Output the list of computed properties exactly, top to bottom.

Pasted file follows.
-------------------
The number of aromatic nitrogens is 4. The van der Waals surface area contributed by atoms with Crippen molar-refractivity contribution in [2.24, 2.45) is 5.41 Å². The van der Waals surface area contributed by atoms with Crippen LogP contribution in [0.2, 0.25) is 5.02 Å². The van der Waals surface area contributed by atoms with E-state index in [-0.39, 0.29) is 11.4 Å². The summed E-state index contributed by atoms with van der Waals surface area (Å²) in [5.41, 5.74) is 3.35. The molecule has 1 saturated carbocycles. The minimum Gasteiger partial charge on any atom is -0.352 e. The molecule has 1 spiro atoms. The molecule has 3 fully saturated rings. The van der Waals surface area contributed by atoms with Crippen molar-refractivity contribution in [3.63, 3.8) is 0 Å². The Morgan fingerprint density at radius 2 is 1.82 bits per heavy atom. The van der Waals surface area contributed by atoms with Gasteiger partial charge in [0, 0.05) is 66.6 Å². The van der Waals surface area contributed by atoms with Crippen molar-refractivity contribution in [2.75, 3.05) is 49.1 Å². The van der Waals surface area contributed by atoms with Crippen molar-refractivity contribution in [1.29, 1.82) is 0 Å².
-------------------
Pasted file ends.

The number of aromatic nitrogens is 4. The van der Waals surface area contributed by atoms with Crippen molar-refractivity contribution in [2.24, 2.45) is 5.41 Å². The van der Waals surface area contributed by atoms with Crippen LogP contribution in [0.2, 0.25) is 5.02 Å². The van der Waals surface area contributed by atoms with E-state index in [-0.39, 0.29) is 11.4 Å². The summed E-state index contributed by atoms with van der Waals surface area (Å²) in [5.41, 5.74) is 3.35. The molecule has 1 saturated carbocycles. The minimum Gasteiger partial charge on any atom is -0.352 e. The molecule has 1 spiro atoms. The molecule has 3 fully saturated rings. The van der Waals surface area contributed by atoms with Crippen molar-refractivity contribution in [3.63, 3.8) is 0 Å². The Morgan fingerprint density at radius 2 is 1.82 bits per heavy atom. The van der Waals surface area contributed by atoms with Gasteiger partial charge in [0, 0.05) is 66.6 Å². The van der Waals surface area contributed by atoms with Crippen molar-refractivity contribution in [2.75, 3.05) is 49.1 Å². The van der Waals surface area contributed by atoms with Crippen molar-refractivity contribution in [1.29, 1.82) is 0 Å².